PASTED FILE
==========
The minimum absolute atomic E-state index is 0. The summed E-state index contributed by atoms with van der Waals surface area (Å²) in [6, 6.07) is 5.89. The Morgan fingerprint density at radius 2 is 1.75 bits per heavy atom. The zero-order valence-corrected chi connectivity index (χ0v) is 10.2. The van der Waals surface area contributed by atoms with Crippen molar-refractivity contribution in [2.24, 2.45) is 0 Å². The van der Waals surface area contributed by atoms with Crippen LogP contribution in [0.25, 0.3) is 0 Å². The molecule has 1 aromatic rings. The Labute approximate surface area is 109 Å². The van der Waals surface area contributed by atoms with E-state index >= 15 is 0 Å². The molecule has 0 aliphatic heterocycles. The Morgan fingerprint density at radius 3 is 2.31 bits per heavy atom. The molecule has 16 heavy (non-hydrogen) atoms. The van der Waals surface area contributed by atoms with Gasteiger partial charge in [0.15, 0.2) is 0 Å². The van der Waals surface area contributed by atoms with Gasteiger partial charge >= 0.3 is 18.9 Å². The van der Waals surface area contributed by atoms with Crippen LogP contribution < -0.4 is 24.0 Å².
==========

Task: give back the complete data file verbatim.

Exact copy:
The minimum absolute atomic E-state index is 0. The summed E-state index contributed by atoms with van der Waals surface area (Å²) in [6, 6.07) is 5.89. The Morgan fingerprint density at radius 2 is 1.75 bits per heavy atom. The zero-order valence-corrected chi connectivity index (χ0v) is 10.2. The van der Waals surface area contributed by atoms with Crippen molar-refractivity contribution in [2.24, 2.45) is 0 Å². The van der Waals surface area contributed by atoms with Crippen LogP contribution in [0.25, 0.3) is 0 Å². The molecule has 1 aromatic rings. The Labute approximate surface area is 109 Å². The van der Waals surface area contributed by atoms with E-state index >= 15 is 0 Å². The molecule has 0 aliphatic heterocycles. The Morgan fingerprint density at radius 3 is 2.31 bits per heavy atom. The molecule has 16 heavy (non-hydrogen) atoms. The van der Waals surface area contributed by atoms with Gasteiger partial charge in [0.15, 0.2) is 0 Å². The van der Waals surface area contributed by atoms with Gasteiger partial charge >= 0.3 is 18.9 Å². The van der Waals surface area contributed by atoms with Crippen LogP contribution < -0.4 is 24.0 Å².